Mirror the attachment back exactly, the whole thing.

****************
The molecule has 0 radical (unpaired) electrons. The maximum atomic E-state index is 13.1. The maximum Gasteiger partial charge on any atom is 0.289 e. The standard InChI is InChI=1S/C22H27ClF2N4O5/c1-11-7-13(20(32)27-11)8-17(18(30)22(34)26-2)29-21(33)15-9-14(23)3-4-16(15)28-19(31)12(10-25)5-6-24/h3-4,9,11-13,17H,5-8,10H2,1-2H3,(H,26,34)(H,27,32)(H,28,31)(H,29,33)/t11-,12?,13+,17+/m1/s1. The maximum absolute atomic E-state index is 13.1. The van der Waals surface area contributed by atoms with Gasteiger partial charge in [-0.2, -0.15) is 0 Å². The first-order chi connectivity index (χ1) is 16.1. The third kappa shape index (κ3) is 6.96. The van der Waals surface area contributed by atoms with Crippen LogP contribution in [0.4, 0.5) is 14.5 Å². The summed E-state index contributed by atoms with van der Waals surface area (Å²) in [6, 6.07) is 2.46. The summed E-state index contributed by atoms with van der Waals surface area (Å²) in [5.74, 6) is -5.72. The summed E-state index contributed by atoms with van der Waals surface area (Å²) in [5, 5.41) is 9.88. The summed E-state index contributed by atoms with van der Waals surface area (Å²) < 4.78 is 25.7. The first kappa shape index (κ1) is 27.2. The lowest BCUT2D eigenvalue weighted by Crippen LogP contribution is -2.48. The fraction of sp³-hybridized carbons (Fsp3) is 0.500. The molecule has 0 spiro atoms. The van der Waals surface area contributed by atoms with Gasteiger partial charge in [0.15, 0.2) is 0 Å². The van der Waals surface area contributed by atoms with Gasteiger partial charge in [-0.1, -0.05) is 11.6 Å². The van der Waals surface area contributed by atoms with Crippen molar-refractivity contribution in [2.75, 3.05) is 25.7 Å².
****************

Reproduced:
The molecule has 0 radical (unpaired) electrons. The maximum atomic E-state index is 13.1. The maximum Gasteiger partial charge on any atom is 0.289 e. The standard InChI is InChI=1S/C22H27ClF2N4O5/c1-11-7-13(20(32)27-11)8-17(18(30)22(34)26-2)29-21(33)15-9-14(23)3-4-16(15)28-19(31)12(10-25)5-6-24/h3-4,9,11-13,17H,5-8,10H2,1-2H3,(H,26,34)(H,27,32)(H,28,31)(H,29,33)/t11-,12?,13+,17+/m1/s1. The maximum absolute atomic E-state index is 13.1. The van der Waals surface area contributed by atoms with Gasteiger partial charge in [-0.2, -0.15) is 0 Å². The first-order chi connectivity index (χ1) is 16.1. The third kappa shape index (κ3) is 6.96. The van der Waals surface area contributed by atoms with Crippen LogP contribution in [0.4, 0.5) is 14.5 Å². The summed E-state index contributed by atoms with van der Waals surface area (Å²) in [6, 6.07) is 2.46. The summed E-state index contributed by atoms with van der Waals surface area (Å²) in [5.74, 6) is -5.72. The summed E-state index contributed by atoms with van der Waals surface area (Å²) in [5, 5.41) is 9.88. The summed E-state index contributed by atoms with van der Waals surface area (Å²) < 4.78 is 25.7. The first kappa shape index (κ1) is 27.2. The lowest BCUT2D eigenvalue weighted by Crippen LogP contribution is -2.48. The fraction of sp³-hybridized carbons (Fsp3) is 0.500. The molecule has 0 spiro atoms. The van der Waals surface area contributed by atoms with Gasteiger partial charge in [0.15, 0.2) is 0 Å². The van der Waals surface area contributed by atoms with Gasteiger partial charge in [-0.1, -0.05) is 11.6 Å². The van der Waals surface area contributed by atoms with Crippen molar-refractivity contribution in [2.75, 3.05) is 25.7 Å².